Sunderland artist returns from Arctic trip

Sunderland artist Chris Blade is back from the Arctic with stunning images from the icy landscape

Artist Chris Blade from the National Glass Centre on trip to the Arctic
Artist Chris Blade from the National Glass Centre on trip to the Arctic

Arctic traveller Chris Blade has returned to the North East after leaving his own special mark on the icy landscape.

Chris, based at the National Glass Centre in Sunderland, was the only British man among an international group of 26 artists and writers on an expedition to the Arctic Circle.

His glass artist wife Katya Izabel Filmus, gave him a statue of a pregnant woman she had made to leave behind in the Arctic, and Chris decided to embed the statue in an iceberg.

By drilling a hole into the iceberg, inserting the sculpture, and then filling the hole with water, the statue was entombed and nature was left to take its course.

Chris, head of commissioning at the National Glass Centre, flew to Longyearbyen in Svalbard, Norway, before boarding a traditionally rigged tall ship for a three-week trip up the north west side of the archipelago.

The trip was as part of a collaborative project organised by the Arctic Circle Group, a New York based arts charity, and Chris was the only British representative.

He was one of 26 artists from 14 nationalities selected from an initial 320 applicants of painters, photographers, musicians, poets, writers, composers and videographers.

Chris got to work with his camera to capture the natural scenery.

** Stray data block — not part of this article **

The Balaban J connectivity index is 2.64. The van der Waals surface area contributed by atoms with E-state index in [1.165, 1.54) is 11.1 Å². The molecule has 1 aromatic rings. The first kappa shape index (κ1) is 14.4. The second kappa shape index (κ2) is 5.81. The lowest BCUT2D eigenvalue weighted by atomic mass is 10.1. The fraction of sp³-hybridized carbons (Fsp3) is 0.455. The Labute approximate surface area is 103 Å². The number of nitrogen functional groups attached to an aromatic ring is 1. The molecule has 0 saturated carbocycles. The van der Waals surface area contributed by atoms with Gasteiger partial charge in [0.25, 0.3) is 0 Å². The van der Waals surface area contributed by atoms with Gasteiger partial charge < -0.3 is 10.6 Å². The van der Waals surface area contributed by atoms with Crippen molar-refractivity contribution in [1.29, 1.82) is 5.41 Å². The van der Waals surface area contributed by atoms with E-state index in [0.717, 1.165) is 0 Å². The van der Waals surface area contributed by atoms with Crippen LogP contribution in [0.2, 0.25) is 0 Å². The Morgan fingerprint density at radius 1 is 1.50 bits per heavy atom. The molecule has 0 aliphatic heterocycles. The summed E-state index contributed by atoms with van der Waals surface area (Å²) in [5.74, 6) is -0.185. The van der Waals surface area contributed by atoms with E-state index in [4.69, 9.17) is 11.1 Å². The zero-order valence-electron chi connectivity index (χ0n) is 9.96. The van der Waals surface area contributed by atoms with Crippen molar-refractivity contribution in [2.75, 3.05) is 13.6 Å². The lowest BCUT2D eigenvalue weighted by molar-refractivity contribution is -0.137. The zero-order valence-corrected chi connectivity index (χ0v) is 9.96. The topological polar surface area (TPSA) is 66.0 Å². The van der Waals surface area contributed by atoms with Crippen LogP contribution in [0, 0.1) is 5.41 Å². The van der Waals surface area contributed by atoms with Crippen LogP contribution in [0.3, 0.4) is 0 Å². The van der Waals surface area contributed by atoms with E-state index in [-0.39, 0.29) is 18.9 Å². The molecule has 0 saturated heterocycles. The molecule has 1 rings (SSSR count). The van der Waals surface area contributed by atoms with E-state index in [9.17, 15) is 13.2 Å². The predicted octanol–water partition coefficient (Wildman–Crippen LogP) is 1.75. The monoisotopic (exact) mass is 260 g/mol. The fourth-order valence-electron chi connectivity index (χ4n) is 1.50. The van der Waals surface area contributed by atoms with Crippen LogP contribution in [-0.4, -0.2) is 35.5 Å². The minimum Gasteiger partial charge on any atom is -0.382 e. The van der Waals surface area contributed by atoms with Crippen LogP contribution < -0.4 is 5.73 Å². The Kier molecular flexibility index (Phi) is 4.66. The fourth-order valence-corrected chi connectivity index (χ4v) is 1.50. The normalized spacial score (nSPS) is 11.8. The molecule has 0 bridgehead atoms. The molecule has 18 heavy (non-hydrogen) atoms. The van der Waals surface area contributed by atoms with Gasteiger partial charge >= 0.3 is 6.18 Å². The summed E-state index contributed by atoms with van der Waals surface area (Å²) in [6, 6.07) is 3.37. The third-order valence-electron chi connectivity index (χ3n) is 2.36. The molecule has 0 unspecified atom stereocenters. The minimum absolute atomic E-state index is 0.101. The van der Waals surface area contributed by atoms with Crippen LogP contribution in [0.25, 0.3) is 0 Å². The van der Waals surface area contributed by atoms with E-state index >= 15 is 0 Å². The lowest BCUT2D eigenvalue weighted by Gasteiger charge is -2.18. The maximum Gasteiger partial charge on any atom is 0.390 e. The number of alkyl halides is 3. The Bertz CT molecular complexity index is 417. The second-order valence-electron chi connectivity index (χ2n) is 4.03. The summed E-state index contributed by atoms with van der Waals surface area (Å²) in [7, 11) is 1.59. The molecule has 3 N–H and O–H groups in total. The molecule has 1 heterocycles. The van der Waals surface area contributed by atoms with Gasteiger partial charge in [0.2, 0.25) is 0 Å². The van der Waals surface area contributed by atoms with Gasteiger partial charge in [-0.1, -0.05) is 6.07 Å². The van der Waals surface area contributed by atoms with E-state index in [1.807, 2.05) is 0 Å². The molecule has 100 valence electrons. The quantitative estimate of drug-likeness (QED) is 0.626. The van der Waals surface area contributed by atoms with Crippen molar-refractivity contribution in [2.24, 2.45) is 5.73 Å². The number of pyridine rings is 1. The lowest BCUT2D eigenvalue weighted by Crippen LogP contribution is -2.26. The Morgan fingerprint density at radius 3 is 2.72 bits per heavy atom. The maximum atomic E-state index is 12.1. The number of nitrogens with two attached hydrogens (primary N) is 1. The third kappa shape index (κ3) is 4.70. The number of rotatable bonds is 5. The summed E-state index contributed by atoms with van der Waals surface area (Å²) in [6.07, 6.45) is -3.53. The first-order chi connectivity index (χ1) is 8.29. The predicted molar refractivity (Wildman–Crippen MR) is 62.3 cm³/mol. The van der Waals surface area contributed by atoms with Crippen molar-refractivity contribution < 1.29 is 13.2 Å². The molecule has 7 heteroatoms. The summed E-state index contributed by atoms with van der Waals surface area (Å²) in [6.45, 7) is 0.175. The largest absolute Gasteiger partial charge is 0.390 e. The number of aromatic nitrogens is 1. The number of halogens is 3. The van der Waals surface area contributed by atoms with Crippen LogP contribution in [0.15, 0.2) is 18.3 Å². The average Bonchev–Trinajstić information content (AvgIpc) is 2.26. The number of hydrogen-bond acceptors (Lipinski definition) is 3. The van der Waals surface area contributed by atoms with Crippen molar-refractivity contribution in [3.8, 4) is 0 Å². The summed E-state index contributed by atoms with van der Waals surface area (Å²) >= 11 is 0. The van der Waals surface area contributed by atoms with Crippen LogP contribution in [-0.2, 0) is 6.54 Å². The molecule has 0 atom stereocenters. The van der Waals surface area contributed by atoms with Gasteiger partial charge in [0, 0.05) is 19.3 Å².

He said: “I didn’t really know what to expect. However, I did know my project was going to be based on my reaction to the landscape and environment.

“It’s outstandingly beautiful and remote, and I don’t think you realise quite how so until you’re actually there.

“We had to be very conscious with the nature around us, and one polar bear did sniff us out, but thankfully we were back on the ship by this point.

“It was all an incredible experience, especially the scenery and how in a few places with a legacy of human habitation, the mining and whaling industries still affect the environment.”

In Magdalene fjord, fat spilled on to the ground from the boiling and processing of slaughtered whales 200 years ago now provides nutrients for a brilliant yellow lichen.

Chris said: “Most people have seen images of the Arctic, so have developed preconceptions of what it’s like.

“But when you actually get there and see it in front of you then the experiences of seeing, feeling and hearing it hits home as to just how remote, beautiful and hostile the Arctic really is.”

A photography exhibition of Chris’s work will be on display at the National Glass Centre next year and he is currently working on a series of glass works inspired by the trip.


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